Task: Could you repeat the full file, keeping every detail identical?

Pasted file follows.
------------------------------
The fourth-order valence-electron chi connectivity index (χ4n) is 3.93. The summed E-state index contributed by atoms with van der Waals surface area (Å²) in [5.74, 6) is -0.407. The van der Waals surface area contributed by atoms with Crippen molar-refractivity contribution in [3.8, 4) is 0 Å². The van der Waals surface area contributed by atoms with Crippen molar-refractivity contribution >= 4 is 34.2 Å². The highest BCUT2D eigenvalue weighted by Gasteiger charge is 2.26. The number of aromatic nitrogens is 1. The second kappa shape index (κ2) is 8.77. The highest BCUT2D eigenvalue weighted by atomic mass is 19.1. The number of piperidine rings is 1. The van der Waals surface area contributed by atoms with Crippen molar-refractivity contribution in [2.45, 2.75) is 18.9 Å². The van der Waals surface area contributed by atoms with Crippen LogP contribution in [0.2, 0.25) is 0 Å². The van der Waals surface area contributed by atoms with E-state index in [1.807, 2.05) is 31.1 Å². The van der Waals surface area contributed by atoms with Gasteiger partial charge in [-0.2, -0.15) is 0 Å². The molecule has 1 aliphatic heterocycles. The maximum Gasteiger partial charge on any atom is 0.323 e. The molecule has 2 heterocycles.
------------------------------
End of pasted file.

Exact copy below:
The fourth-order valence-electron chi connectivity index (χ4n) is 3.93. The summed E-state index contributed by atoms with van der Waals surface area (Å²) in [5.74, 6) is -0.407. The van der Waals surface area contributed by atoms with Crippen molar-refractivity contribution in [3.8, 4) is 0 Å². The van der Waals surface area contributed by atoms with Crippen molar-refractivity contribution >= 4 is 34.2 Å². The highest BCUT2D eigenvalue weighted by Gasteiger charge is 2.26. The number of aromatic nitrogens is 1. The second kappa shape index (κ2) is 8.77. The highest BCUT2D eigenvalue weighted by atomic mass is 19.1. The number of piperidine rings is 1. The van der Waals surface area contributed by atoms with Crippen molar-refractivity contribution in [2.45, 2.75) is 18.9 Å². The van der Waals surface area contributed by atoms with Crippen LogP contribution in [0.2, 0.25) is 0 Å². The van der Waals surface area contributed by atoms with E-state index in [1.807, 2.05) is 31.1 Å². The van der Waals surface area contributed by atoms with Gasteiger partial charge in [-0.2, -0.15) is 0 Å². The molecule has 1 aliphatic heterocycles. The maximum Gasteiger partial charge on any atom is 0.323 e. The molecule has 2 heterocycles.